March 19, 2011 in Sports

Funeral mass held for horseman, cattle mogul Jim Seabeck

By The Spokesman-Review
 
File photo

Jim Seabeck, shown in 2002 photo, was major horse-racing figure, cattle mogul in Northwest.
(Full-size photo)

For the obvious reasons, it’s hard to draw a big crowd when you’re 98 years old.

But Jim Seabeck, thoroughbred breeder, owner, occasional trainer and regional livestock mogul, attracted nearly 200 people and a horse to his funeral mass Friday in St. Augustine Catholic Church. His rich, full, adventure-packed life came to an end March 9 in Spokane, his home since 1964.

Seabeck, a St. Augustine’s parishioner for a quarter-century and a legend in Pacific Northwest cattlemen’s circles, was a horse-racing giant as well.

Perhaps a symbol of a dying age, Seabeck was remembered as a straight-shooter, a robust man of his word with big blue eyes, a big white hat, a thirst for Scotch, great enthusiasm and a sense of the big picture.

Seabeck was a native of Rockville, Neb., where he was an all-state running back. Before he was 20, he was in the livestock business to stay.

And, for sports-page readers, he put up big numbers. In 2009, he estimated he had bought or sold more than 8.8 million cattle, sheep, hogs and horses. He said his race horses won 672 races in 13 states and British Columbia.

Baseball Hall of Fame pitcher Dizzy Dean once said, “If you can do it, it ain’t braggin’.”

In 2003, Seabeck told Tacoma News Tribune columnist John McGrath about the afternoon in Southern California, where he had watched Seabiscuit win the 1940 Santa Anita Handicap.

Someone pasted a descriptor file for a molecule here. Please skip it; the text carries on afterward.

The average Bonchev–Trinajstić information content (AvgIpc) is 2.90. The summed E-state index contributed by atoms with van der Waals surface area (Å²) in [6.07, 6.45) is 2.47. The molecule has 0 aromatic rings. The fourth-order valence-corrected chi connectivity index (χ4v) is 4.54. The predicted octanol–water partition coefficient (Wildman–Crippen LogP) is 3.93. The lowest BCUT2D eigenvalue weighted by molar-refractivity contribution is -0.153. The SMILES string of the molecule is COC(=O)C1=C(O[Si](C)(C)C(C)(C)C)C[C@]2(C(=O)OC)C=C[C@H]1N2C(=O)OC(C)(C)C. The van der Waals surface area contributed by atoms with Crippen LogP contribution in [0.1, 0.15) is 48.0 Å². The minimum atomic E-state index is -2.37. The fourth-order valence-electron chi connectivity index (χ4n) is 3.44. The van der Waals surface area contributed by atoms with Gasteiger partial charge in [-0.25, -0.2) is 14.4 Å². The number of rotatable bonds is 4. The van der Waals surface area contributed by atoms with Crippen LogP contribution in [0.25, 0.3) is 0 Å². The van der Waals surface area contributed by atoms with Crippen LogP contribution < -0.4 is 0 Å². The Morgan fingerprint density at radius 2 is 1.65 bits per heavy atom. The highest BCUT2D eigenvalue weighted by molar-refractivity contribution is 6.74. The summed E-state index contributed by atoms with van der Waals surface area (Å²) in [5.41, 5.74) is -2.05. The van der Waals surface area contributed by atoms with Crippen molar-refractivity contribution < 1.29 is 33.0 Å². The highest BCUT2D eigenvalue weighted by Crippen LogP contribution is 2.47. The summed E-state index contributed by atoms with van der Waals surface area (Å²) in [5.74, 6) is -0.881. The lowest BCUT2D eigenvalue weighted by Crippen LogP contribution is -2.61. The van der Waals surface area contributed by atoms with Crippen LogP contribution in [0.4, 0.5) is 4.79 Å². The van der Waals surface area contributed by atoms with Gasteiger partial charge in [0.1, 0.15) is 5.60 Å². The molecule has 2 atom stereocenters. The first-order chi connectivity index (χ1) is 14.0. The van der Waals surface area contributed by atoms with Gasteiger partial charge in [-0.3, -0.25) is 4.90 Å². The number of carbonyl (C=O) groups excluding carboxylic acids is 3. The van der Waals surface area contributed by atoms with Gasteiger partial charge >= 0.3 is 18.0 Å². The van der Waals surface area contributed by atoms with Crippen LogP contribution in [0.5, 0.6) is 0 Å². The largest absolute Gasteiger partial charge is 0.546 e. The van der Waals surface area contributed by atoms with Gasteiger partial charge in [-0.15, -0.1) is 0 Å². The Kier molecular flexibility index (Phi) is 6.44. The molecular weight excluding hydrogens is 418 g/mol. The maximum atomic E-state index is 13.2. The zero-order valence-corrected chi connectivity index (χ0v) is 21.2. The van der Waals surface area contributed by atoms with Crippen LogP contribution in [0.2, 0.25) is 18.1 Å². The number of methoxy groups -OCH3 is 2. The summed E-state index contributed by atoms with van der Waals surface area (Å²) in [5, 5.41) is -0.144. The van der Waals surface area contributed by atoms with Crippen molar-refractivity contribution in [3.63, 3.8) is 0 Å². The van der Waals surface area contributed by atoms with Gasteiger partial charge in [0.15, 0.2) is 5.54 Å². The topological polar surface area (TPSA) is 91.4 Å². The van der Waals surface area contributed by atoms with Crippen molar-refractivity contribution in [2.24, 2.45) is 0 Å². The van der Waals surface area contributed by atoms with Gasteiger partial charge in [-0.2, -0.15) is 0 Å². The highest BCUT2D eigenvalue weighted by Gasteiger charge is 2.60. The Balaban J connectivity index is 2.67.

“After watching Seabiscuit that day,” he said. “I knew I had to own a race horse.”

In 1947, Seabeck ran his first winner at Longacres, the Seattle-area track. In 1953, Ocean Mist, a former $700 yearling he owned with Phil Carstens, his stockyards partner, rallied from last place to win the Longacres Mile. In 1954, their unbeaten 2-year-old gelding, Better Not Bet, won both the Washington (Longacres) and Spokane Futurities.

Hope Line, Charity Line and Better Not Bet, all standouts as 2-year-olds, were Seabeck’s best-known runners at Spokane’s now-extinct Playfair Race Course. Hope Line won the 1968 Spokane Futurity. Charity Line won it in 1971 and compounded the feat by winning both the Spokane Derby and the Playfair Mile to claim Horse of the Meeting honors as a 3-year-old in 1972. As recently as 2006, Charlie’s Pride, owned in partnership with Gene Barber, won the Portland Meadows Mile.

Seabeck’s late wife, Novia, was the Spokane track’s leading owner in point of earnings in 1968. He claimed the title, thanks to Charity Line, in 1972.

In 2001, the Washington Horse Breeders Association made Seabeck, an original member and former president, an honorary life member. The Washington Thoroughbred Racing Hall of Fame presented him with its 2010 lifetime achievement award. He served on the Washington Horse Racing Commission from 1993-99.

Although Seabeck loved cattle and horses and found time to back a pair of successful restaurant chains, he loved travel and fishing almost as much. For decades, he maintained a salmon-fishing sanctuary on Big Bay, British Columbia. In recent years, he regularly fished for marlin off Cabo San Lucas, Mexico.

He is survived by his second wife, Mary, and four daughters.

At Friday’s service, cattleman Clint Miller remembered Seabeck as his longtime friend, a fishing buddy, businessman and a go-getter.

“He had a lot of things he wanted to do,” Miller said. “And he did it.”

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